Located on a maple production farm in Sugar Hill, New Hampshire, Polly's started up in 1938 as a small tea room catering to the clientele at the many grand hotels in the area (including the legendary Miss D, or Bette Davis, who'd retreated to New Hampshire to escape the paparazzi). Polly and Wilfred ("Sugar Bill") Dexter were in charge. They hoped that by serving food, they could increase sales of the farm's maple products: not only maple syrup but also granulated maple sugar, maple pepper, and maple spread.
More than seventy years later, Polly's is still going strong, except its founders' vision has flipped over. Nowadays people pine more for Polly's pancakes (and their original-formula pancake mixes) than they do for the farm's pure maple products (though these, too, are delicious).
So, how did a polyglot mix like me develop such a passion for Polly's? Quite simply, because this little gem of a restaurant appeals to the three different cultural strands that run through my personality:
Virginia Kahl. She ultimately moved to the D.C. area, where she died in late 2004, leaving behind a houseful of stray cats she had rescued. It turns out, moreover, that Kahl was a fellow elephant seeker. She traveled overseas after WWII with the Army special services section to work as a librarian in Berlin and Salzburg, Austria. It may be far fetched, but I like to think that seeing those particular "elephants" was what led Kahl to produce such memorably quirky stories.
Whenever I catch myself getting worn out catering to others' needs, I remember that story and how as a kid I'd promised myself never to end up like its enervated protagonist.
Visiting Polly's a few weeks ago, I had the satisfaction of being able to live out my revisionist fantasy. Polly's after all advertises that it obtains the best ingredients "in an effort to serve the lightest, fluffiest pancakes possible." But is that true? Does Polly's produce the perfect pancake? To find out, I gleefully sampled three types of the pancake batters with three types of add-ins: 1. Oatmeal buttermilk with blueberries. 2. Whole wheat with walnuts. 3. Cornmeal with coconut.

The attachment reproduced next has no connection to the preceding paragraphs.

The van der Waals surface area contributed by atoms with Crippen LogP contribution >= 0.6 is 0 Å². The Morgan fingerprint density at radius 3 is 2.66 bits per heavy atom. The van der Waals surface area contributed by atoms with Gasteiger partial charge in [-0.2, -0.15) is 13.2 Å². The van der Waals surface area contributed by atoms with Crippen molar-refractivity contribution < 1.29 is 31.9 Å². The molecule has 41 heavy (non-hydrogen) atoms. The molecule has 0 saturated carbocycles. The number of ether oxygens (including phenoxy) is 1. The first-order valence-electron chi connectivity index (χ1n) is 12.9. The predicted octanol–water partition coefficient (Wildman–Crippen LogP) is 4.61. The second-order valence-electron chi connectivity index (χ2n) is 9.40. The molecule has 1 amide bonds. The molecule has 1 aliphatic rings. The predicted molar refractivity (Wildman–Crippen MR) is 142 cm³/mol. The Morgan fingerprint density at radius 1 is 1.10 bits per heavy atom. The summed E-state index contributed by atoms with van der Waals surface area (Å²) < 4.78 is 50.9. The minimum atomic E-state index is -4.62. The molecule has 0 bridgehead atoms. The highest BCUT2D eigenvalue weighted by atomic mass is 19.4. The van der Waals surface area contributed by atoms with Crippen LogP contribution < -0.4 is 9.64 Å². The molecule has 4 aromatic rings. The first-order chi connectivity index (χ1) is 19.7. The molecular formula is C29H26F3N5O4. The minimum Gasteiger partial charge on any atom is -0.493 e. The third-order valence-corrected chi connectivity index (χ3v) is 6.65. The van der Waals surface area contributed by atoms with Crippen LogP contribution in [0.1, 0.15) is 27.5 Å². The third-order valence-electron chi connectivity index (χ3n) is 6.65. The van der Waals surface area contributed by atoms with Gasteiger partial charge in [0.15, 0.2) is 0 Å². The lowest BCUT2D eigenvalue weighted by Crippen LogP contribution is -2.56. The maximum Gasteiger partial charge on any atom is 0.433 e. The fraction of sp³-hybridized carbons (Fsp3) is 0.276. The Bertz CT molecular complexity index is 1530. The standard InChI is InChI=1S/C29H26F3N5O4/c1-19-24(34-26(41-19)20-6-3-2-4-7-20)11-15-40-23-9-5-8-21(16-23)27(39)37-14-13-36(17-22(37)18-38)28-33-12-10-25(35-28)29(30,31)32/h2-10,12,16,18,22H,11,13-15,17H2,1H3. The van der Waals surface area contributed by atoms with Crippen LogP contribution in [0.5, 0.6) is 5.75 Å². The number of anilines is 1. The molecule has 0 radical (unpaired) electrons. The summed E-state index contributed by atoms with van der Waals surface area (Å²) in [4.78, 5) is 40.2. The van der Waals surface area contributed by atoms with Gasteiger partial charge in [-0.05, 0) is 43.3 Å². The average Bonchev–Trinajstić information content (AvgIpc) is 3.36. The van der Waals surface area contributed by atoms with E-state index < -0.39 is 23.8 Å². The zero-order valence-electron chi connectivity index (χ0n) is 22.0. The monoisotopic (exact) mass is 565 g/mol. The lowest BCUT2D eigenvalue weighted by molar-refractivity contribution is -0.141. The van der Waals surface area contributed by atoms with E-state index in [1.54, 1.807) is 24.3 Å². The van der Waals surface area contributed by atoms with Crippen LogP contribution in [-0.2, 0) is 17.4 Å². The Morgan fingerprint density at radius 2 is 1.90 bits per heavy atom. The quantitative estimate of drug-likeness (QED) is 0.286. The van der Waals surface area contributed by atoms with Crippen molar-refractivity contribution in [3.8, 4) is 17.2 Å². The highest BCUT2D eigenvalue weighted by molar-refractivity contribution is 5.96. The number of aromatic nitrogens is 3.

With each bite, I said to myself: "Now, this pancake is good, but not quite perfect. Let's see how the next one tastes." I was terribly pleased when, almost on cue, the waitress approached me and asked if I was ready for Round Two. "Bring it on," I said, playing the part of the man who will not be satisfied until he's had his fill, to the hilt. And then, when she was no longer in earshot: "You think you can get away with just two rounds? You'll be lucky. Heh-heh-heh..."
international slow food movement in Italy to protest the plan to open a McDonald's near the Spanish Steps in Rome. The movement adopted a snail symbol because the snail moves slowly and calmly eats its way through life (snails are also eaten in Petrini's part of Italy). Slow Food has since spread to the United States (particularly California), but to this day, the most avid adherents are Europeans, reflecting the movement's origins as a protest against American fast-food chains.
Delia Smith's Complete Cookery Course or Madhur Jaffrey's Indian Cookery. In case you haven't surmised, at that point in my life I was well on the road to becoming, as it were, the perfect pancake maker ...